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Queen’s University, a member of the U15, is one of Canada’s leading research-intensive universities. Through leadership of the McDonald Institute, Queen’s is creating an environment that will enable Canadian scientists to ensure their continued and enhanced pre-eminence in astroparticle physics by leading the science and technology developments that will be required for the next generation of world-leading experiments. In addition to being awarded the CFREF funding that made the Institute possible, Queen’s is the physical host of the McDonald Institute and its Scientific Director, Dr. Tony Noble, has been a professor at Queen’s since 2002. Queen’s is also the academic home to the McDonald Institute’s namesake, Dr. Arthur McDonald, who received the 2015 Nobel Prize in Physics and the 2016 Breakthrough Prize for the discoveries of the SNO experiment. The university has a long history of being at the forefront of astroparticle physics in Canada as a partner in SNO and SNOLAB and is also the home to Dr. Gilles Gerbier, Canada Research Excellence Chair in Particle Astrophysics.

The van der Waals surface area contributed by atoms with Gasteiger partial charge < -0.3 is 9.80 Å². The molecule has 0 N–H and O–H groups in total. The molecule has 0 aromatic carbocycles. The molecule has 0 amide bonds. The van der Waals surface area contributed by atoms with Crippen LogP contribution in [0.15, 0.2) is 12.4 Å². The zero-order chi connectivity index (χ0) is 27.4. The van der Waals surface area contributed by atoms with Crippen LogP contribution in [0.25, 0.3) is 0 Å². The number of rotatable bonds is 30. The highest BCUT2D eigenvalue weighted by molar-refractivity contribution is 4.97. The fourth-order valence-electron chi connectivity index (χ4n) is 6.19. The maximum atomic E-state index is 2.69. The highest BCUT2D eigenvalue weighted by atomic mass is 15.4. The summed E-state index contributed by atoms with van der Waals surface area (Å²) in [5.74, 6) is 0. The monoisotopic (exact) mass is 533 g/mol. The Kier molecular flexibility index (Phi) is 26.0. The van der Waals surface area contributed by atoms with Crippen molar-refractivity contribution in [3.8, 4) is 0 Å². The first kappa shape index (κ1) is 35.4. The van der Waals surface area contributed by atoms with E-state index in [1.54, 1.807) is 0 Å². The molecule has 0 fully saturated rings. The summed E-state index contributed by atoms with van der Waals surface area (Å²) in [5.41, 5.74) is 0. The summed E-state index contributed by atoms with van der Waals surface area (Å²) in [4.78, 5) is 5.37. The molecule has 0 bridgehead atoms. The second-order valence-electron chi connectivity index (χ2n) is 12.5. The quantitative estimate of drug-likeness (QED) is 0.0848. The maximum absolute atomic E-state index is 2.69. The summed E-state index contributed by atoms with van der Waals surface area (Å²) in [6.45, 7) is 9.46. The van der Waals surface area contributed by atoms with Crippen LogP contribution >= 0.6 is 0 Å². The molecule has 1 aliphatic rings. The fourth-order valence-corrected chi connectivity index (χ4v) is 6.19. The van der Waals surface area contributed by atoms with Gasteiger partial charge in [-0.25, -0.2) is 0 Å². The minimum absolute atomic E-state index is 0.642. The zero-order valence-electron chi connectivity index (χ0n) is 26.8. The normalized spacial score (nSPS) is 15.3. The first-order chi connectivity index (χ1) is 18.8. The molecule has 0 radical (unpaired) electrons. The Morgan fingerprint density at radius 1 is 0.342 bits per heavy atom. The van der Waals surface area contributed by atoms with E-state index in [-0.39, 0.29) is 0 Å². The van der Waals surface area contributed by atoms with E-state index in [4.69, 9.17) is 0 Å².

Canada is well positioned to lead in the global effort to advance research in physics. Through the McDonald Institute, Queen’s will bring together its multidisciplinary expertise in engineering, analytical chemistry, geochemistry and isotope analysis with its strong history in astroparticle physics. By building a network of expertise across the campus, the Institute will also be able to tap into the resources and connections to enable further development. Of the fifteen new faculty positions funded through the CFREF award, seven will be based at Queen’s. The areas identified for new faculty reflect the multi-disciplinary nature of the McDonald Institute; to date, faculty have been hired in the departments of physics, engineering, geology, and chemistry to meet the uniquely diverse needs of currents and next-generation astroparticle physics experiments.